The group then teamed up with American singer (and ex-serviceman) Bruce MacPherson Lucas to record a further single for Pye, followed by two singles for MGM Records. The emergence of Psychedelia and "underground" music soon caused a downturn in the band's fortunes. Soul music was no longer a popular attraction on the live music scene in Britain and, like countless other acts; this led to the disbanding of the Mike Cotton Sound. Cotton remained a noted session player, but by 1970 he had taken note of the changing musical climate and assembled a group of musicians to head in a new and progressive direction.

Together with former Artwoods guitarist Derek Griffiths, Cotton created Satisfaction, featuring John Beecham on trombone, Lem Lubin and Nick Newell (saxophones) and Bernie Higginson (drums).This new band, although jazz influenced, also had a stronger rock edge to their approach and soon secured a contract with Decca records in 1970. The CD you hold in your hands features the fruits of a series of recording sessions for Decca, all produced by staff A&R man David Hitchcock (who would later find acclaim as producer of Caravan, Camel and Genesis).

The album "Satisfaction" (released as Decca SKL 5075) gained very favourable reviews upon its release. The record featured excellent musicianship and imaginative compositions. Highlights included the excellent "Sharing", "Call You Liar, Liar" and the superb closing track "Go through Changes", all of which highlighted the musical dexterity of the band. Sufficiently enthused by the response to the release of their eponymous album, Decca released two singles in quick succession in an attempt to try to break the band into the UK singles chart.The first of these, "Love it is" b/w "Cold Summer" enjoyed a very positive response from the British music press but failed to secure a chart placing. "Don't Rag the Lady" b/w "Gregory Shan't" shared a similar fate, gaining good notices but attaining few sales.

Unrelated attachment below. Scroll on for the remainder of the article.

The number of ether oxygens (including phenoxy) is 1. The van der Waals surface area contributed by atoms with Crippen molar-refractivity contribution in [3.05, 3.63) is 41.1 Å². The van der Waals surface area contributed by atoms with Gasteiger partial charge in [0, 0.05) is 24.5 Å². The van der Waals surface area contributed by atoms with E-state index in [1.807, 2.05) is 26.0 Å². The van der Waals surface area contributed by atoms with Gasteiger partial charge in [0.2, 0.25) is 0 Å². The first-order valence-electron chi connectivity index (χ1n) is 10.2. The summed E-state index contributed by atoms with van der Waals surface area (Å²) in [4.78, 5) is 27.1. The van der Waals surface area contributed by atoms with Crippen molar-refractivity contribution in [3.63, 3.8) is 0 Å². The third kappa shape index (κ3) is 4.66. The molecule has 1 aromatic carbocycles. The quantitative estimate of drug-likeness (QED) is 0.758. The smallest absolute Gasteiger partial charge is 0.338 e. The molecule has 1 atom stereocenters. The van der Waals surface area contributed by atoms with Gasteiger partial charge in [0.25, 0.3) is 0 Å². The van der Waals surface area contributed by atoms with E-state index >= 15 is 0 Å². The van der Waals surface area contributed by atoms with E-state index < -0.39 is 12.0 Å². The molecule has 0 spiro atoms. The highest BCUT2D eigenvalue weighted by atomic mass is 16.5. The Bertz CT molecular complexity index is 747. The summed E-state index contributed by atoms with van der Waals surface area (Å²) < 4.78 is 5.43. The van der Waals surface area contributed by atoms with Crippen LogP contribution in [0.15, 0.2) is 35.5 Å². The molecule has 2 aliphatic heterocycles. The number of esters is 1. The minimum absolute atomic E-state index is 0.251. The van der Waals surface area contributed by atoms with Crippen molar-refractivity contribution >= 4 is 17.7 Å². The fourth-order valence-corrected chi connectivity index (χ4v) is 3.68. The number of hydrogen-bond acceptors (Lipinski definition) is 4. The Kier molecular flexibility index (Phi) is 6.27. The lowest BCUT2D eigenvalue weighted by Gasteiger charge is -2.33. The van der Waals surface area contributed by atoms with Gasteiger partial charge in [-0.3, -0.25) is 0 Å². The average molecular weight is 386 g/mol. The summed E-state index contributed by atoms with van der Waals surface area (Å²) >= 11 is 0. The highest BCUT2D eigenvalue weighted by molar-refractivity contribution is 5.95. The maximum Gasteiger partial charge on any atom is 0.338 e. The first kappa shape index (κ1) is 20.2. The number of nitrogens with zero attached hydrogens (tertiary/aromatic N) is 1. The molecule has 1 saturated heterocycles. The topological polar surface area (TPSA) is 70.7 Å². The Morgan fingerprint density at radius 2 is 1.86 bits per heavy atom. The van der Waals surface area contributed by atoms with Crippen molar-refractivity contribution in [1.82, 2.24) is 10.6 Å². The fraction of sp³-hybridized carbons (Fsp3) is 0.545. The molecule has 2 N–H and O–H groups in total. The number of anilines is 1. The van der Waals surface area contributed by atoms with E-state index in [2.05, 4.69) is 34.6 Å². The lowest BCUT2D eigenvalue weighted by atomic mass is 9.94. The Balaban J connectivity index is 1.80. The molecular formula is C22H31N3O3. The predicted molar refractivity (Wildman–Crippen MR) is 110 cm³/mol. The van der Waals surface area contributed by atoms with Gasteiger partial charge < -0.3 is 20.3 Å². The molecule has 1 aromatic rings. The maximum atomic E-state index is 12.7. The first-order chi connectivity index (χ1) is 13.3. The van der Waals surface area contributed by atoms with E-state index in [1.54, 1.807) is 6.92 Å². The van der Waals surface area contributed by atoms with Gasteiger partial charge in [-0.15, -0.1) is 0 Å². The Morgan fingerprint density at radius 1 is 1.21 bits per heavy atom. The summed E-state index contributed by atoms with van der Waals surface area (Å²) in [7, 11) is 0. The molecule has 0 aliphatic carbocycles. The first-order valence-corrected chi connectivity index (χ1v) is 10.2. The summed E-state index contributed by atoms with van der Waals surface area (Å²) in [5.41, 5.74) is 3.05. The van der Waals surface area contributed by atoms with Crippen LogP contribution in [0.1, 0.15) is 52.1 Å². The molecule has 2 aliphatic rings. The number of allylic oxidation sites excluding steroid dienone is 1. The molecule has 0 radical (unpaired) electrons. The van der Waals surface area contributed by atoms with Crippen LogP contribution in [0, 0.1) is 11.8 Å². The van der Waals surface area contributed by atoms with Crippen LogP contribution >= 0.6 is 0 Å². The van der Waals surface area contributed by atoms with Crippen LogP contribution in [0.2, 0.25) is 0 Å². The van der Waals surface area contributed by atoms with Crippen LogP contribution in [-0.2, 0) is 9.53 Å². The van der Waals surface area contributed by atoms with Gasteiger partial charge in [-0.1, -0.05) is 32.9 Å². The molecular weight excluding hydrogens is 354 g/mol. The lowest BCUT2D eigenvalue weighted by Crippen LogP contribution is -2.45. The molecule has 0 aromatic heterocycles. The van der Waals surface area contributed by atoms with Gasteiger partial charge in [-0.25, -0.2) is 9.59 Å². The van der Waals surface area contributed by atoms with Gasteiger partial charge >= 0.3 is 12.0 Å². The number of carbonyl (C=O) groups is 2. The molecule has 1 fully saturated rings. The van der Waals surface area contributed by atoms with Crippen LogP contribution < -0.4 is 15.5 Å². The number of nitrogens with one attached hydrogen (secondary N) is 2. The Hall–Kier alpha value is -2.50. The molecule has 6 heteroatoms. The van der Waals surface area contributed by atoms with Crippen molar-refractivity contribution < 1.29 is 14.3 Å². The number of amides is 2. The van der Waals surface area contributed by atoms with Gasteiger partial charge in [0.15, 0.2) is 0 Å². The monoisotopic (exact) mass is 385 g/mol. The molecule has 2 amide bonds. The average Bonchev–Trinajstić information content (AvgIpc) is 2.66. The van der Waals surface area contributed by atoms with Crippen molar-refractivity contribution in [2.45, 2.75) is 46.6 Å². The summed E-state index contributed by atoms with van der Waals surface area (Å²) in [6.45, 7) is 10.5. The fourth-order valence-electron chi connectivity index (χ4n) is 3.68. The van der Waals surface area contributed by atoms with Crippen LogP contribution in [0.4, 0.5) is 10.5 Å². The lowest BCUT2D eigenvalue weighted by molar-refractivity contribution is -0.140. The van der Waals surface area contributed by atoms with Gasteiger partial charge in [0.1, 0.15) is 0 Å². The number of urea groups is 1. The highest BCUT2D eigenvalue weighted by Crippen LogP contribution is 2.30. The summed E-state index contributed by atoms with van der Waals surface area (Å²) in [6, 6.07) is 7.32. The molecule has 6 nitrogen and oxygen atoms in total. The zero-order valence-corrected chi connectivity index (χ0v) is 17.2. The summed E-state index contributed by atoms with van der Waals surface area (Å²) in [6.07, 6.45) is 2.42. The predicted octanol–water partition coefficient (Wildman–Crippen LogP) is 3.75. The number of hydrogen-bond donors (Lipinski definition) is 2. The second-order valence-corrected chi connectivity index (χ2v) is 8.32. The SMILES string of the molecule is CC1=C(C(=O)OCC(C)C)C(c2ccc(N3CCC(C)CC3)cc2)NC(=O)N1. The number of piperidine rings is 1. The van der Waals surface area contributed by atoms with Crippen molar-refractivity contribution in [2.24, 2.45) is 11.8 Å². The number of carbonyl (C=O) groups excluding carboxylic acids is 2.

Within months of the appearance of the album and singles, Satisfaction had ceased to exist, leaving behind them the recorded legacy you can hear on this CD. For the first time the "Satisfaction" album and the band's non-album singles have been remastered from the original Decca master tapes and are now available in the digital form. Savour the Satisfaction.
by Mark Powell

1. Just Lay Back And Enjoy It (M. Cotton, D. Griffiths) - 7:35
2. She Follows The Band (L. Lubin) - 3:50
3. Cold Summer (B. Higginson) - 5:09
4. Sharing (J. Beecham, D. Griffiths) - 6:15
5. Call You Liar Liar (L. Lubin) - 4:16
6. You Upset The Grace Of Living When You Lie (T. Hardin) - 6:24
7. Just Like Friends (D. Griffiths) - 4:01
8. Go Through Changes (L. Lubin, D. Griffiths) - 7:13
9. Love It Is (Bonus Track) - 3:00
10.Dont Rag The Lady (Bonus Track) - 3:16
11.Gregory Shan't (Bonus Track) - 4:21

*Mike Cotton - Vocals, Trumpet, Flugelhorn, Pocket Cornet, Harmonica
*John Beecham - Trombone, Tuba
*Derek Griffiths - Lead Guitar, Vocals
*Bernie Higginson- Drums, Vocals, Bongos
*Lem Lubin - Vocals, Bass Guitar, Acoustic Guitar
*Nick Newell - Flute, Alto, Tenos Saxophone, Trumpet

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Sunday, September 18, 2011

Hunt And Turner - Magic Landscape (1972 uk, fabulous groovy folk rock, 2007 korean remaster)

Fabulous grooving folk rock sounds with plenty of atmosphere, first released by the much beloved Village Thing label in 1972. Ian Hunt and John Turner first teamed-up in the late summer of 1970, the inevitable collaboration of two of the West Country's most sought-after session musicians.